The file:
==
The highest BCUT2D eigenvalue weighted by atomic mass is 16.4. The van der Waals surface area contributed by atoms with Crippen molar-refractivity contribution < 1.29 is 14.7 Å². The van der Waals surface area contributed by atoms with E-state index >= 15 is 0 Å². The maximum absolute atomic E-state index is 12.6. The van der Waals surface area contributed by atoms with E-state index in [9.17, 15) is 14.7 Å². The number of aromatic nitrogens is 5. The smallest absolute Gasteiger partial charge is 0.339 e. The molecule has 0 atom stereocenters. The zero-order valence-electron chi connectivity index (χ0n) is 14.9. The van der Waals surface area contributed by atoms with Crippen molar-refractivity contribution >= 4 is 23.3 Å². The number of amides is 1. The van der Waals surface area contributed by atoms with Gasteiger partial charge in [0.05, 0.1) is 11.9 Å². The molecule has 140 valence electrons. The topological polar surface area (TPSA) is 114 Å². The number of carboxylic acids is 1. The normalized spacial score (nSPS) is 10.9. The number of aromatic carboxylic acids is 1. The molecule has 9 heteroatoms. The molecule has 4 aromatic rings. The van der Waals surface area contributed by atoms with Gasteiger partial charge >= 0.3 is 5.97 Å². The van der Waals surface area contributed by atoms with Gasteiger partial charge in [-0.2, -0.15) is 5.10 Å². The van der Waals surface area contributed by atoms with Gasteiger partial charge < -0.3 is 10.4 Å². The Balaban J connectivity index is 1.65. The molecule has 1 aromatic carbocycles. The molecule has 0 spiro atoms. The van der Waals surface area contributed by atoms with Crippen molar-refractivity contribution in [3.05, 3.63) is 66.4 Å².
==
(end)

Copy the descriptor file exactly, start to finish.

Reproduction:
The highest BCUT2D eigenvalue weighted by atomic mass is 16.4. The van der Waals surface area contributed by atoms with Crippen molar-refractivity contribution < 1.29 is 14.7 Å². The van der Waals surface area contributed by atoms with E-state index >= 15 is 0 Å². The maximum absolute atomic E-state index is 12.6. The van der Waals surface area contributed by atoms with E-state index in [9.17, 15) is 14.7 Å². The number of aromatic nitrogens is 5. The smallest absolute Gasteiger partial charge is 0.339 e. The molecule has 0 atom stereocenters. The zero-order valence-electron chi connectivity index (χ0n) is 14.9. The van der Waals surface area contributed by atoms with Crippen molar-refractivity contribution >= 4 is 23.3 Å². The number of amides is 1. The van der Waals surface area contributed by atoms with Gasteiger partial charge in [0.05, 0.1) is 11.9 Å². The molecule has 140 valence electrons. The topological polar surface area (TPSA) is 114 Å². The number of carboxylic acids is 1. The normalized spacial score (nSPS) is 10.9. The number of aromatic carboxylic acids is 1. The molecule has 9 heteroatoms. The molecule has 4 aromatic rings. The van der Waals surface area contributed by atoms with Gasteiger partial charge >= 0.3 is 5.97 Å². The van der Waals surface area contributed by atoms with Gasteiger partial charge in [-0.2, -0.15) is 5.10 Å². The van der Waals surface area contributed by atoms with Gasteiger partial charge < -0.3 is 10.4 Å². The Balaban J connectivity index is 1.65. The molecule has 1 aromatic carbocycles. The molecule has 0 spiro atoms. The van der Waals surface area contributed by atoms with Crippen molar-refractivity contribution in [3.05, 3.63) is 66.4 Å².